Healthcare in Ukraine is supposedly free and available to all citizens and registered long-term residents. Private healthcare is also available in the country.
All employed citizens contribute to the healthcare system. The Government of Ukraine oversees the health service and all citizens are entitled by law to equal access to healthcare.
Healthcare in Ukraine is funded almost entirely by general government revenues; this fund makes up 7.4 percent of the fund. 3.2 percent of the fund is made up by social insurance contributions from the wages of the employed and 3.3 percent is funded by private clinics and their private patients.
Dependant family members are covered by the contributions paid by employed family members. The unemployed, old age pensioners and people on long-term sickness benefit or maternity leave have to pay healthcare contributions but not as much as an employed citizen.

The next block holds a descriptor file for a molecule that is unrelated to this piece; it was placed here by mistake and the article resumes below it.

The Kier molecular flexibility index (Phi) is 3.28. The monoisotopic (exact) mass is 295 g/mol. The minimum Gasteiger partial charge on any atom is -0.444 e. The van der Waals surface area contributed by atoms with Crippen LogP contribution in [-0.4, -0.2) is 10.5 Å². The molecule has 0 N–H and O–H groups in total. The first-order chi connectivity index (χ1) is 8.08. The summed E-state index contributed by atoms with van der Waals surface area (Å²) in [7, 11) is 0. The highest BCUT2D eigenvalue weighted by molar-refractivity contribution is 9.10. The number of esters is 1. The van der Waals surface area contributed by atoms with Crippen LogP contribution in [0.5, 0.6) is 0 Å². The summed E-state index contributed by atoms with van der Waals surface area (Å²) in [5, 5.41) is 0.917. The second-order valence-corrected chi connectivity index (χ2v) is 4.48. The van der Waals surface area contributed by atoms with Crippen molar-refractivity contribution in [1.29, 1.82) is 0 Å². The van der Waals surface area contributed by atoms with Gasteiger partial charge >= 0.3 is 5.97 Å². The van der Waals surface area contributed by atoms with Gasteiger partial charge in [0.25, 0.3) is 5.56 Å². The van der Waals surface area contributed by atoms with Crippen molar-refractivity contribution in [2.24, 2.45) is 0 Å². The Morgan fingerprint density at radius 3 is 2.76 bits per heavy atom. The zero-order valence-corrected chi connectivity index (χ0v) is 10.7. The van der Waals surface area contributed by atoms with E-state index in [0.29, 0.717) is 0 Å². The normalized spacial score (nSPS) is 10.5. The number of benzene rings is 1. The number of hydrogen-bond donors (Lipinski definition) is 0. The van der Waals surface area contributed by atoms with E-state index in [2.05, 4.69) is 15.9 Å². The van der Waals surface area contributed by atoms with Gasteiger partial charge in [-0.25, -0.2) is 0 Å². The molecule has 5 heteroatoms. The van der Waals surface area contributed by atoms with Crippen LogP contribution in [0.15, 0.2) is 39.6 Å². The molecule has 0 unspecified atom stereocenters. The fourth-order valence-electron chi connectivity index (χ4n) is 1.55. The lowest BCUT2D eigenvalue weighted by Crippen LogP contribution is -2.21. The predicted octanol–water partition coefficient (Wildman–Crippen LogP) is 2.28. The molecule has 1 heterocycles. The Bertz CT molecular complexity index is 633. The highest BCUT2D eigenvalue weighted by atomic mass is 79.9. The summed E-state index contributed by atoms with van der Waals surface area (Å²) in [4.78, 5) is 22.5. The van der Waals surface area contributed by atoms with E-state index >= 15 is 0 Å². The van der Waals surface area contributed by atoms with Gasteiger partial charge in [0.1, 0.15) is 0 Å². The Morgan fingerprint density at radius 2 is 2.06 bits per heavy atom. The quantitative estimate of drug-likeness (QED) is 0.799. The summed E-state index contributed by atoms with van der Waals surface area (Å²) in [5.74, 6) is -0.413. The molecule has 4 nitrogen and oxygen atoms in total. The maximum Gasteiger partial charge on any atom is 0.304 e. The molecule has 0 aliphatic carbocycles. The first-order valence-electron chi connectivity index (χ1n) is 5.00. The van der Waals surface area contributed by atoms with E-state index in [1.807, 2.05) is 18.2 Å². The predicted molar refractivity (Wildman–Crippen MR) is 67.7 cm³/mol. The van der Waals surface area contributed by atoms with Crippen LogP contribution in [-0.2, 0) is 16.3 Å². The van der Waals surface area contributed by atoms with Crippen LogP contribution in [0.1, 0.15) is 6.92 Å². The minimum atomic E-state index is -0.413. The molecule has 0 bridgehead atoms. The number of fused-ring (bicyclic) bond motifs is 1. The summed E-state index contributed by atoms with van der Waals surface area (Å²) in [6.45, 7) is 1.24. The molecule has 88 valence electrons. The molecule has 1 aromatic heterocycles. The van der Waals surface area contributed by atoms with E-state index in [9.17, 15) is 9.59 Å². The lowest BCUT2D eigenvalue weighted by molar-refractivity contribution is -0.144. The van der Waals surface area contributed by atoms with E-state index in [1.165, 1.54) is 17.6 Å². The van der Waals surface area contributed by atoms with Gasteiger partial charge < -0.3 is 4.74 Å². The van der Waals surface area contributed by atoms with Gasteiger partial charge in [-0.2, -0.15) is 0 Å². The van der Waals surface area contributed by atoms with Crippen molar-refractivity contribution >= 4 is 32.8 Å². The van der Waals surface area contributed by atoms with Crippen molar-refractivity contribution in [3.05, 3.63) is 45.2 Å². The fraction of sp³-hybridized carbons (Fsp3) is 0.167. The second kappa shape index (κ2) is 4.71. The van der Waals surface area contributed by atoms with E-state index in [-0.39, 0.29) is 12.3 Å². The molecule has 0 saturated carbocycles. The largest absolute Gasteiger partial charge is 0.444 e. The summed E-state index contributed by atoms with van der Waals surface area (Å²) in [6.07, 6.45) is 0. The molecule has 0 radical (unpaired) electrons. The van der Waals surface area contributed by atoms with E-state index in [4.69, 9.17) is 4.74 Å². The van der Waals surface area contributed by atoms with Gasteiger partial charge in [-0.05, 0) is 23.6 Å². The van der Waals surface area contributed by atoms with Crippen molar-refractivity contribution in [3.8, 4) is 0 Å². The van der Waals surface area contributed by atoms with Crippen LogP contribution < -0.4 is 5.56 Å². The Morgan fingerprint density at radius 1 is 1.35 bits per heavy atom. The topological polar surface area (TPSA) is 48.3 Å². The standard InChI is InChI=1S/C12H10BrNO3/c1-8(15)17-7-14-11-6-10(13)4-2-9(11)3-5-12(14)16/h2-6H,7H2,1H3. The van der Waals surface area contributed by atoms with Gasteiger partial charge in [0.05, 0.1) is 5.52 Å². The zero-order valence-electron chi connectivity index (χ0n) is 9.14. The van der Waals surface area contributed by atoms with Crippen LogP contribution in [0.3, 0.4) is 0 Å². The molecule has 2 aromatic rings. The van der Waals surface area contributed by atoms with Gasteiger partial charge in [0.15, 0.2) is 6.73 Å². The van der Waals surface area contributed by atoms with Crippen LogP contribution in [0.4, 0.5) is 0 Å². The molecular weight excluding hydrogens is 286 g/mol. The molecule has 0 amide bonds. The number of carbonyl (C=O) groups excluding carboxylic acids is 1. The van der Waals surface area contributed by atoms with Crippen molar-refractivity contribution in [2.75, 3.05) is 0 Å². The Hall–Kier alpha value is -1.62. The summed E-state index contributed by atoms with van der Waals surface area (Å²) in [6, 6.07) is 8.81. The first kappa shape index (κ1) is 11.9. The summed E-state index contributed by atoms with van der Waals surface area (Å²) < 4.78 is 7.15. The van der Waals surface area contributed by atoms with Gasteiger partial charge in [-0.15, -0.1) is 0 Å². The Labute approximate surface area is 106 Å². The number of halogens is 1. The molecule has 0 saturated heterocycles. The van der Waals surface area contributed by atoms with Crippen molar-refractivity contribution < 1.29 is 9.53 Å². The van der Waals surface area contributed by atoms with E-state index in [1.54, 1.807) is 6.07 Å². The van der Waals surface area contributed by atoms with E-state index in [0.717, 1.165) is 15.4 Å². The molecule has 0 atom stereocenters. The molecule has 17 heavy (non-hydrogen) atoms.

Foreigners immigrating to Ukraine without jobs must produce proof of private health insurance in order to obtain their residence permit.
If you are self-employed, you need to get additional insurance to cover members of your family and you must pay the full contribution to cover yourself.
The state fund covers most medical services including treatment by specialists, hospitalisation, prescriptions, pregnancy and childbirth and rehabilitation.
The state, in theory provides free healthcare for its citizens and long term residents who become ill; however this is a serious problem for many parts of the country.
Doctors’ wages are extremely low and often ask for a fee. This makes healthcare difficult, as many citizens are on a low income.
Doctors are known as a likar and are the first point of contact with the Ukrainian health system.
Citizens can register with the doctor of their choice, however, people seeking state medical care must make sure that their doctor is contracted into the health scheme.
If you are treated by a doctor whether or not the doctor is covered by the state you will have to pay a fee.